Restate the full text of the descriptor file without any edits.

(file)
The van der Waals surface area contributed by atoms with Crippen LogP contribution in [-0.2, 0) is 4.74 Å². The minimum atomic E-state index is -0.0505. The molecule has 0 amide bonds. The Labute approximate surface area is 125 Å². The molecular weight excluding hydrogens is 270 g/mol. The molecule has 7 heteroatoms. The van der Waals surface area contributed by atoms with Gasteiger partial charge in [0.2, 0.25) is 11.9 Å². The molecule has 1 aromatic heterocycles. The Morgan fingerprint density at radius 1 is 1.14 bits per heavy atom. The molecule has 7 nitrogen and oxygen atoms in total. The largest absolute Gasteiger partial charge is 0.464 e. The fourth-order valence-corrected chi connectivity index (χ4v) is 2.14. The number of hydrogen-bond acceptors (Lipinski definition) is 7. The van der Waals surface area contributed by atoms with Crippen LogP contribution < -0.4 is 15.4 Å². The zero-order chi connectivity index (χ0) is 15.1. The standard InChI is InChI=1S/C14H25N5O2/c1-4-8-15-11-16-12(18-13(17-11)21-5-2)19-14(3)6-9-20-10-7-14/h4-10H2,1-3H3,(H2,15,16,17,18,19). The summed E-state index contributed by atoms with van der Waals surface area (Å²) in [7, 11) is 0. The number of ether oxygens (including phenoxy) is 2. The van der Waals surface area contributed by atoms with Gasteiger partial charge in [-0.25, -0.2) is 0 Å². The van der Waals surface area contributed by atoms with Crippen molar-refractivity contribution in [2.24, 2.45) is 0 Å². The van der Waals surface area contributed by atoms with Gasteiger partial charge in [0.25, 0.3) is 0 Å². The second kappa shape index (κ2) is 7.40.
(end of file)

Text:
The van der Waals surface area contributed by atoms with Crippen LogP contribution in [-0.2, 0) is 4.74 Å². The minimum atomic E-state index is -0.0505. The molecule has 0 amide bonds. The Labute approximate surface area is 125 Å². The molecular weight excluding hydrogens is 270 g/mol. The molecule has 7 heteroatoms. The van der Waals surface area contributed by atoms with Gasteiger partial charge in [0.2, 0.25) is 11.9 Å². The molecule has 1 aromatic heterocycles. The Morgan fingerprint density at radius 1 is 1.14 bits per heavy atom. The molecule has 7 nitrogen and oxygen atoms in total. The largest absolute Gasteiger partial charge is 0.464 e. The fourth-order valence-corrected chi connectivity index (χ4v) is 2.14. The number of hydrogen-bond acceptors (Lipinski definition) is 7. The van der Waals surface area contributed by atoms with Crippen LogP contribution < -0.4 is 15.4 Å². The zero-order chi connectivity index (χ0) is 15.1. The standard InChI is InChI=1S/C14H25N5O2/c1-4-8-15-11-16-12(18-13(17-11)21-5-2)19-14(3)6-9-20-10-7-14/h4-10H2,1-3H3,(H2,15,16,17,18,19). The summed E-state index contributed by atoms with van der Waals surface area (Å²) in [7, 11) is 0. The number of ether oxygens (including phenoxy) is 2. The van der Waals surface area contributed by atoms with Gasteiger partial charge in [-0.25, -0.2) is 0 Å². The van der Waals surface area contributed by atoms with Crippen molar-refractivity contribution in [2.24, 2.45) is 0 Å². The van der Waals surface area contributed by atoms with Gasteiger partial charge in [0.25, 0.3) is 0 Å². The second kappa shape index (κ2) is 7.40.